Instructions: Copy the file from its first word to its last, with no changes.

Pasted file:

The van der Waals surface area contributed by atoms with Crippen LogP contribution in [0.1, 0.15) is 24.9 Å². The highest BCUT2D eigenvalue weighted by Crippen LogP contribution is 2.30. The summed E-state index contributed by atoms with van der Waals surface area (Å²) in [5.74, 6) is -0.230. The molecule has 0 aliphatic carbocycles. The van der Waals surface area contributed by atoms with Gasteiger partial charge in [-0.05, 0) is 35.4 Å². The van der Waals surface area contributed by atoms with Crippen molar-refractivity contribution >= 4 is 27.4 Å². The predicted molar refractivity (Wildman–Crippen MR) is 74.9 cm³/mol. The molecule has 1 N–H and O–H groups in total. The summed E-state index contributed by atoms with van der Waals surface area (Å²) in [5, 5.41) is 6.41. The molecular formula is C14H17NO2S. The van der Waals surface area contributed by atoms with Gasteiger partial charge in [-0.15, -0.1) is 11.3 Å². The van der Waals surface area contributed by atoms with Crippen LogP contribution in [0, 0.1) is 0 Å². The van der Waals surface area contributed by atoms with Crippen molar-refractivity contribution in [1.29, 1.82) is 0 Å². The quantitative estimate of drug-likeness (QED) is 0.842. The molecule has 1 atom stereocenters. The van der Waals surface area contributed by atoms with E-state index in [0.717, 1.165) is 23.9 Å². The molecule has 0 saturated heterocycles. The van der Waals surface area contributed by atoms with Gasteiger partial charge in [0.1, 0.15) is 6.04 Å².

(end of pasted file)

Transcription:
The van der Waals surface area contributed by atoms with Crippen LogP contribution in [0.1, 0.15) is 24.9 Å². The highest BCUT2D eigenvalue weighted by Crippen LogP contribution is 2.30. The summed E-state index contributed by atoms with van der Waals surface area (Å²) in [5.74, 6) is -0.230. The molecule has 0 aliphatic carbocycles. The van der Waals surface area contributed by atoms with Gasteiger partial charge in [-0.05, 0) is 35.4 Å². The van der Waals surface area contributed by atoms with Crippen molar-refractivity contribution >= 4 is 27.4 Å². The predicted molar refractivity (Wildman–Crippen MR) is 74.9 cm³/mol. The molecule has 1 N–H and O–H groups in total. The summed E-state index contributed by atoms with van der Waals surface area (Å²) in [5, 5.41) is 6.41. The molecular formula is C14H17NO2S. The van der Waals surface area contributed by atoms with Gasteiger partial charge in [-0.15, -0.1) is 11.3 Å². The van der Waals surface area contributed by atoms with Crippen LogP contribution in [0, 0.1) is 0 Å². The van der Waals surface area contributed by atoms with Crippen molar-refractivity contribution in [1.29, 1.82) is 0 Å². The quantitative estimate of drug-likeness (QED) is 0.842. The molecule has 1 atom stereocenters. The van der Waals surface area contributed by atoms with E-state index in [0.717, 1.165) is 23.9 Å². The molecule has 0 saturated heterocycles. The van der Waals surface area contributed by atoms with Gasteiger partial charge in [0.1, 0.15) is 6.04 Å².